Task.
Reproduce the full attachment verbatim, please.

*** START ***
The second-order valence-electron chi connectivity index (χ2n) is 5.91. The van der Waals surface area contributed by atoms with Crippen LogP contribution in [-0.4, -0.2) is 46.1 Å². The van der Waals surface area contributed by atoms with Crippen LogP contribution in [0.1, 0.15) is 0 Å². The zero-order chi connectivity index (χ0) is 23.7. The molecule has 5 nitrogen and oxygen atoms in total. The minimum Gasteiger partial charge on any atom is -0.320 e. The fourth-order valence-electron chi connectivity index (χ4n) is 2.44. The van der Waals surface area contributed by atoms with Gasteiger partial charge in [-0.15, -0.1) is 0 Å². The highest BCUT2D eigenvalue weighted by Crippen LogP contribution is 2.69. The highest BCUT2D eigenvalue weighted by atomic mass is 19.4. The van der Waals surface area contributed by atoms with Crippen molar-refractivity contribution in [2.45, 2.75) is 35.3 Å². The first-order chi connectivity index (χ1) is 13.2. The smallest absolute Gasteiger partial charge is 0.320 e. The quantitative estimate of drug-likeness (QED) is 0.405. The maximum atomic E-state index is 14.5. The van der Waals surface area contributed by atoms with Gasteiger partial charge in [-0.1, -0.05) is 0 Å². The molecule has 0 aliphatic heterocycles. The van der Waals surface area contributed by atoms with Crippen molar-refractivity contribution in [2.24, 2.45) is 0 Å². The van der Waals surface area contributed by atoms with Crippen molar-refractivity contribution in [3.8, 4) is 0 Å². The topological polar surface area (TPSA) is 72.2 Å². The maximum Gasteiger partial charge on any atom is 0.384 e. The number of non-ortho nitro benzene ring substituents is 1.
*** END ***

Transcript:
The second-order valence-electron chi connectivity index (χ2n) is 5.91. The van der Waals surface area contributed by atoms with Crippen LogP contribution in [-0.4, -0.2) is 46.1 Å². The van der Waals surface area contributed by atoms with Crippen LogP contribution in [0.1, 0.15) is 0 Å². The zero-order chi connectivity index (χ0) is 23.7. The molecule has 5 nitrogen and oxygen atoms in total. The minimum Gasteiger partial charge on any atom is -0.320 e. The fourth-order valence-electron chi connectivity index (χ4n) is 2.44. The van der Waals surface area contributed by atoms with Gasteiger partial charge in [-0.15, -0.1) is 0 Å². The highest BCUT2D eigenvalue weighted by Crippen LogP contribution is 2.69. The highest BCUT2D eigenvalue weighted by atomic mass is 19.4. The van der Waals surface area contributed by atoms with Crippen molar-refractivity contribution in [2.45, 2.75) is 35.3 Å². The first-order chi connectivity index (χ1) is 13.2. The smallest absolute Gasteiger partial charge is 0.320 e. The quantitative estimate of drug-likeness (QED) is 0.405. The maximum atomic E-state index is 14.5. The van der Waals surface area contributed by atoms with Gasteiger partial charge in [-0.1, -0.05) is 0 Å². The molecule has 0 aliphatic heterocycles. The van der Waals surface area contributed by atoms with Crippen molar-refractivity contribution in [2.24, 2.45) is 0 Å². The van der Waals surface area contributed by atoms with Crippen molar-refractivity contribution in [3.8, 4) is 0 Å². The topological polar surface area (TPSA) is 72.2 Å². The maximum Gasteiger partial charge on any atom is 0.384 e. The number of non-ortho nitro benzene ring substituents is 1.